Former Sackville firefighter Kevin Scott says he was speechless when he heard about the town’s plan to scrap an independent grievance procedure in the bylaw that governs Sackville Fire & Rescue.
“Basically, they’ve flipped me the bird,” he said today in a telephone interview.
Scott was among 17 volunteer firefighters who resigned from the department in recent years complaining of bullying, harassment, favouritism and persistent safety violations.
After Scott got permission from other firefighters to release their resignation letters along with his own, Warktimes ran a series of stories prompting the town to hire the Montana Consulting Group to conduct a workplace assessment of the fire department and recommend changes that have never been made public.
“I don’t know how many people knew how hard it was for us to come forward with our stories hoping that something would change so that firefighters had a voice and would be heard,” Scott said.
He was referring to a proposed new bylaw presented last night to Sackville Town Council that drops the grievance procedure in the old bylaw, one that was never actually implemented, and substitutes a complaints process that would require volunteer firefighters to complain to Fire Chief Craig Bowser and then to Chief Administrative Officer Jamie Burke.
Many former and current firefighters told Warktimes last year that both the Chief and the CAO had ignored their complaints and that appeals to former mayors and town councillors had also gone unheeded.
During last night’s council question period, CAO Jamie Burke said the term “grievance procedure” is unionized language.
“The fire department is not unionized,” he explained. “So, we’ve used more relative and common-sense language that applies to our department in terms of how we operate.”
When asked why firefighters could not appeal to their elected representatives, Burke said he hoped they would follow the procedures outlined in the bylaw.
“Ultimately, if an employee felt that they were being treated unfairly, they have due process under a workplace harassment and violence policy that if a complaint is found against me, it goes to the mayor,” he added.
Meantime, several current firefighters have also expressed concern about the new complaint procedure as well as restrictions on speaking to the media and the use of social media such as Facebook.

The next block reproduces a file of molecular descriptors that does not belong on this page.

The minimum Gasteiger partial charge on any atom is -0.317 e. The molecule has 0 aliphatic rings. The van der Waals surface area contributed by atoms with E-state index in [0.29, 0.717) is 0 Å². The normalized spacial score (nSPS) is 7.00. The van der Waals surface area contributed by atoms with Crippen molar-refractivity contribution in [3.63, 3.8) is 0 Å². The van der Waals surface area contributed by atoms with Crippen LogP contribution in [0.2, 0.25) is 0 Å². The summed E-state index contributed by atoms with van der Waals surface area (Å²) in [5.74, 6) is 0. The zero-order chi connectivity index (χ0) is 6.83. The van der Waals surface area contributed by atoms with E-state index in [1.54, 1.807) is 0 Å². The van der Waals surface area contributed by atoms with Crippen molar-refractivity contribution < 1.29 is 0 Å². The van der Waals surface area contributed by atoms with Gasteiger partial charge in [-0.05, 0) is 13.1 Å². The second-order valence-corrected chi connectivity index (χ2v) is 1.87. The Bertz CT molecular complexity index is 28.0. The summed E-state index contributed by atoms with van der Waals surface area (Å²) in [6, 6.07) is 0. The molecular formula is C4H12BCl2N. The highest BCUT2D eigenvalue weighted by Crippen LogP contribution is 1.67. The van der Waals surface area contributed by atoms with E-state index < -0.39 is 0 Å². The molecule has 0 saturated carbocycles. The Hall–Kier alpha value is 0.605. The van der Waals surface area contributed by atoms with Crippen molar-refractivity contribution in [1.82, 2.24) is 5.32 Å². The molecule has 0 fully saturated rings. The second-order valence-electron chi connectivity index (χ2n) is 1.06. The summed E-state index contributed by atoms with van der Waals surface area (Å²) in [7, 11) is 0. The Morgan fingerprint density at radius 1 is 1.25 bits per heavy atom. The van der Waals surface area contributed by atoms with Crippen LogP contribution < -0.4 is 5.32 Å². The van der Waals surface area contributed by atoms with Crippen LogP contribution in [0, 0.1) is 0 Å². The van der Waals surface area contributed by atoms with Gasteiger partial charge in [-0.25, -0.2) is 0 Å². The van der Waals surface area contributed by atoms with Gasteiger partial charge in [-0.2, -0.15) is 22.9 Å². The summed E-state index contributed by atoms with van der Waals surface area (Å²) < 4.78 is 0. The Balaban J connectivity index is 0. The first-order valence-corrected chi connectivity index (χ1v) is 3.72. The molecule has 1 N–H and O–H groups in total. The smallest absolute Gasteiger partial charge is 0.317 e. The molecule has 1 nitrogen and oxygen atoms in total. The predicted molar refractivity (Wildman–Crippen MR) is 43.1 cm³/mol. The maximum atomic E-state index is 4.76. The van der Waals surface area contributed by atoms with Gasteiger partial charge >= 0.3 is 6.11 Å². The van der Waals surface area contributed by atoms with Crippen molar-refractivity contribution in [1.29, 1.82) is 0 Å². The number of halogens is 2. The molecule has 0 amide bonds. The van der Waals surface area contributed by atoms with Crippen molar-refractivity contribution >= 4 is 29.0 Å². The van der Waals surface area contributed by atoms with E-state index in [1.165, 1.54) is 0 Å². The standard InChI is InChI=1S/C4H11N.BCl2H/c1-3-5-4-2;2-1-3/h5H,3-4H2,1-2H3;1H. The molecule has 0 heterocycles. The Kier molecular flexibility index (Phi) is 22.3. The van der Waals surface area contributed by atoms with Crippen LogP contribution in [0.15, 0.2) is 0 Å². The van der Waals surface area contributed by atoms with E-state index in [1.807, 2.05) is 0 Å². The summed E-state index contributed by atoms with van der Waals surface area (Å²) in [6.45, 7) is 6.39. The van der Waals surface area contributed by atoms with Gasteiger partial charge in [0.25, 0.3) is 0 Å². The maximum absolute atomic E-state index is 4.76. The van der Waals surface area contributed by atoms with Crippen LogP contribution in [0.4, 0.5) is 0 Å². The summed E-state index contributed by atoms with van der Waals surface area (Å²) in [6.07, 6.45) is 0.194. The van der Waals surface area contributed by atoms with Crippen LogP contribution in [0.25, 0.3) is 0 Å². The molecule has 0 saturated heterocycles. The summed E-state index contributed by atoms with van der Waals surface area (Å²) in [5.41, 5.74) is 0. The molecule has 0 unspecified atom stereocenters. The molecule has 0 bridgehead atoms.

The new bylaw, which is expected to be given first reading next Tuesday, says that any requests for information or comment from the media must be referred to the Fire Chief and that firefighters are subject to the town’s social media use policy which bans any commentary that would reflect badly on how the town is run.
Kevin Scott, who now volunteers with the fire department in Point de Bute, says the $27,500 Montana report isn’t going to help Sackville’s firefighters.
“As the Montana recommendations continue to come out, people will see that the majority of them give more power to the Chief and CAO and less to the firefighters themselves,” he predicts.
“Instead of gaining a voice, they’re losing their voice.”
Fire Dept. updates
Sackville firefighters have long complained that they’re paid less than minimum wage for their work during emergency calls.
Treasurer Michael Beal reports that they’re paid between $12 and $14 per hour while the department’s secretary receives an additional stipend of $1,000 per year and the deputy chiefs receive an additional stipend of $4,000 per year on top of their hourly rates.
He says these rates haven’t been raised since 2014, but this year’s town budget provides for significant increases retroactive to January 1st.
Beal adds the exact amounts will be known soon when they’re presented to council for its approval.
Meantime, Chief Craig Bowser says new recruits should be joining the department soon once their paper work is completed.
At the moment, there are 34 firefighters on the roster, well below the full strength of 43.